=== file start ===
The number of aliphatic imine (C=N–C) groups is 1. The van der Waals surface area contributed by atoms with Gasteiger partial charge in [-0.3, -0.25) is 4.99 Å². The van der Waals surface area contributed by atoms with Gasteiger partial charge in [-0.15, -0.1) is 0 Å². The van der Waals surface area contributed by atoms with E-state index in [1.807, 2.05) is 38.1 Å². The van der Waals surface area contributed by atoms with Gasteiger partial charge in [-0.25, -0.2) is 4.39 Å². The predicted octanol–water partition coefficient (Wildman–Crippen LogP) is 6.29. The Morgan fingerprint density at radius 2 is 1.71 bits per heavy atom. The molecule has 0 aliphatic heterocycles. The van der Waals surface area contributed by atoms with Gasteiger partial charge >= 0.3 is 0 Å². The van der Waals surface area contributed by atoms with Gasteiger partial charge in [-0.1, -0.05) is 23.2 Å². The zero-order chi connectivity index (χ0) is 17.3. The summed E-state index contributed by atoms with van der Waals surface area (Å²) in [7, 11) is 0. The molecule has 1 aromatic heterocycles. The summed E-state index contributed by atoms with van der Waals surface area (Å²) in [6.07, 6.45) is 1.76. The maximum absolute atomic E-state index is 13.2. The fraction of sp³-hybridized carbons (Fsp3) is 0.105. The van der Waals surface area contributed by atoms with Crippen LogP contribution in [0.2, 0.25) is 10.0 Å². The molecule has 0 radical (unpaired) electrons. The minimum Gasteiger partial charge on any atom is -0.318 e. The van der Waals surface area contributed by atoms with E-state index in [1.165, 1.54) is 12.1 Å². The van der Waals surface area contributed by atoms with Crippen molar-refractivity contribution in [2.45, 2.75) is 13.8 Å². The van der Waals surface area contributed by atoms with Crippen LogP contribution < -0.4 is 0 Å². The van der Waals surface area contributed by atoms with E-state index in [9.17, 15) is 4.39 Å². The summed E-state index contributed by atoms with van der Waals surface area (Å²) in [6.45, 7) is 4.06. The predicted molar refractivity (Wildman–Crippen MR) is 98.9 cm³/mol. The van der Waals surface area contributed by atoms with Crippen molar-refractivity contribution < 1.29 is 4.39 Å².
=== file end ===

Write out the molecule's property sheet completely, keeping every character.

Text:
The number of aliphatic imine (C=N–C) groups is 1. The van der Waals surface area contributed by atoms with Gasteiger partial charge in [-0.3, -0.25) is 4.99 Å². The van der Waals surface area contributed by atoms with Gasteiger partial charge in [-0.15, -0.1) is 0 Å². The van der Waals surface area contributed by atoms with E-state index in [1.807, 2.05) is 38.1 Å². The van der Waals surface area contributed by atoms with Gasteiger partial charge in [-0.25, -0.2) is 4.39 Å². The predicted octanol–water partition coefficient (Wildman–Crippen LogP) is 6.29. The Morgan fingerprint density at radius 2 is 1.71 bits per heavy atom. The molecule has 0 aliphatic heterocycles. The van der Waals surface area contributed by atoms with Gasteiger partial charge >= 0.3 is 0 Å². The van der Waals surface area contributed by atoms with Gasteiger partial charge in [-0.1, -0.05) is 23.2 Å². The zero-order chi connectivity index (χ0) is 17.3. The summed E-state index contributed by atoms with van der Waals surface area (Å²) in [7, 11) is 0. The molecule has 1 aromatic heterocycles. The summed E-state index contributed by atoms with van der Waals surface area (Å²) in [6.07, 6.45) is 1.76. The maximum absolute atomic E-state index is 13.2. The fraction of sp³-hybridized carbons (Fsp3) is 0.105. The van der Waals surface area contributed by atoms with Crippen LogP contribution in [0.2, 0.25) is 10.0 Å². The molecule has 0 radical (unpaired) electrons. The minimum Gasteiger partial charge on any atom is -0.318 e. The van der Waals surface area contributed by atoms with E-state index in [1.165, 1.54) is 12.1 Å². The van der Waals surface area contributed by atoms with Crippen molar-refractivity contribution in [2.45, 2.75) is 13.8 Å². The van der Waals surface area contributed by atoms with Crippen LogP contribution < -0.4 is 0 Å². The van der Waals surface area contributed by atoms with E-state index in [9.17, 15) is 4.39 Å². The summed E-state index contributed by atoms with van der Waals surface area (Å²) in [6.45, 7) is 4.06. The predicted molar refractivity (Wildman–Crippen MR) is 98.9 cm³/mol. The van der Waals surface area contributed by atoms with Crippen molar-refractivity contribution < 1.29 is 4.39 Å².